Side effects of treatment may include urinary incontinence and erectile dysfunction. There continues to be controversy over whether men should be tested and, if cancer is detected, if they should be treated.

The Carbone Cancer Center performs research and treatment. One of the trials is known as the International Registry to Improve Outcomes in Men with Advanced Prostate Cancer (IRONMAN). Seems fitting for George, eh?

Prostate cancer tends to be ignored because it is “seldom” fatal – tell that to the 33,000 men who will die this year. In September I will be riding to support the Carbone Cancer Center to help people like George. Please join me in donating at: https://runsignup.com/half-fast. Thank you. (Since this is not a scholarly article, citations are incomplete. Ask if you want more detail.) (This post dedicated to KR2 and “George”.)

Why ride a bike?

Part One, The Practical Reasons:

  • A bike is faster than walking.
  • A bike is faster than taking the bus (especially if you consider the time spent waiting for the bus and walking to and from bus stops – you can’t just walk out the door and have the bus magically arrive).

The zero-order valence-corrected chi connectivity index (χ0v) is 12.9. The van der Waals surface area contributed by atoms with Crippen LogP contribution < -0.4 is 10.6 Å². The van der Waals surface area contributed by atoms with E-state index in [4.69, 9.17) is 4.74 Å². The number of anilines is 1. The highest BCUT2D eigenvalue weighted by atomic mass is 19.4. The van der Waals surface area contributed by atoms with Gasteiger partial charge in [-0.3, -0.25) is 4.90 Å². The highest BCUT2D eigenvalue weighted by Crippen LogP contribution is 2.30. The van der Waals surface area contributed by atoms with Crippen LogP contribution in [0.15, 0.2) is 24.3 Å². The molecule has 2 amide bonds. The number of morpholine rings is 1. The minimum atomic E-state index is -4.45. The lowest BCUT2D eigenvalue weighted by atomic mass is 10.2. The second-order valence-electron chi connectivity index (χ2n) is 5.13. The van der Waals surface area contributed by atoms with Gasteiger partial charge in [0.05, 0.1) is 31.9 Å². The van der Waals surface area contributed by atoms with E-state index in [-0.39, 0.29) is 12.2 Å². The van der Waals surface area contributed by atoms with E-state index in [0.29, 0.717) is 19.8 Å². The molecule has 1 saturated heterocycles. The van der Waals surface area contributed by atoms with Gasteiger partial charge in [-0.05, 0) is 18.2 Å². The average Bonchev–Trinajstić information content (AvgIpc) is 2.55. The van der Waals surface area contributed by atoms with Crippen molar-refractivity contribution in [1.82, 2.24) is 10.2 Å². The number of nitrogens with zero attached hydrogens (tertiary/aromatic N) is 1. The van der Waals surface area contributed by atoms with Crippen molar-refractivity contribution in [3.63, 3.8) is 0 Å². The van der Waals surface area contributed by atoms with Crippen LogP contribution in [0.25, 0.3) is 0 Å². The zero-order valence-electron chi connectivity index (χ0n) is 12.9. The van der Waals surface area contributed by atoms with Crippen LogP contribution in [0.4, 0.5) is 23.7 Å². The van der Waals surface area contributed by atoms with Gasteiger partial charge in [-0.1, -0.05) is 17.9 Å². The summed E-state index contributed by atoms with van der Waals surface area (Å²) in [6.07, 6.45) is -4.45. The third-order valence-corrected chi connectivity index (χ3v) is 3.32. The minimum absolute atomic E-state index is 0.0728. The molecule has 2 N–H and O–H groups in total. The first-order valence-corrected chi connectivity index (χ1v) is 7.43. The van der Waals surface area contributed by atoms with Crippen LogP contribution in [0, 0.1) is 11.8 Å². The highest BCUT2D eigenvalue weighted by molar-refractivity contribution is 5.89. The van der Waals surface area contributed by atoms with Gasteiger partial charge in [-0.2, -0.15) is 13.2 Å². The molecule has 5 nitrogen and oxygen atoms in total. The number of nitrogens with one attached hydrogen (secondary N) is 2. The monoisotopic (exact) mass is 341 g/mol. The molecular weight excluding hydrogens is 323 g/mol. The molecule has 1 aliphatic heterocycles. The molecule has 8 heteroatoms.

• A bike may be faster than a car (when you consider getting stuck in rush hour traffic and the time spent parking/getting to and from your parking place).
  • A bike is cheaper than a car:
    • cheaper to buy – you can buy a phenomenal bike for $10,000 – like a Ferrari but $2-300,000 cheaper (depending on the Ferrari model). A bike for basic transportation is maybe $15,000 less than a car for basic transportation. (Comparing a Trek FX or Zektor to a Toyota Yaris)
    • cheaper for daily use – no gas or electricity to buy, no parking fees to pay.
    • cheaper to maintain – a bike is much easier to work on yourself – no sheetmetal in the way; if you pay for maintenance, it is still way cheaper
    • cheaper to insure
  • A bike is cheaper than a car for society:
    • fewer resources used to produce them
    • no fossil fuels burned to power them
    • fewer urban acres devoted to parking, which makes more land available for other development (at a higher use-value) or open space, which creates less impervious surface, thus decreasing urban runoff:
      • this means less pollution of waterways
      • fewer urban floods
      • faster recharging of underground aquifers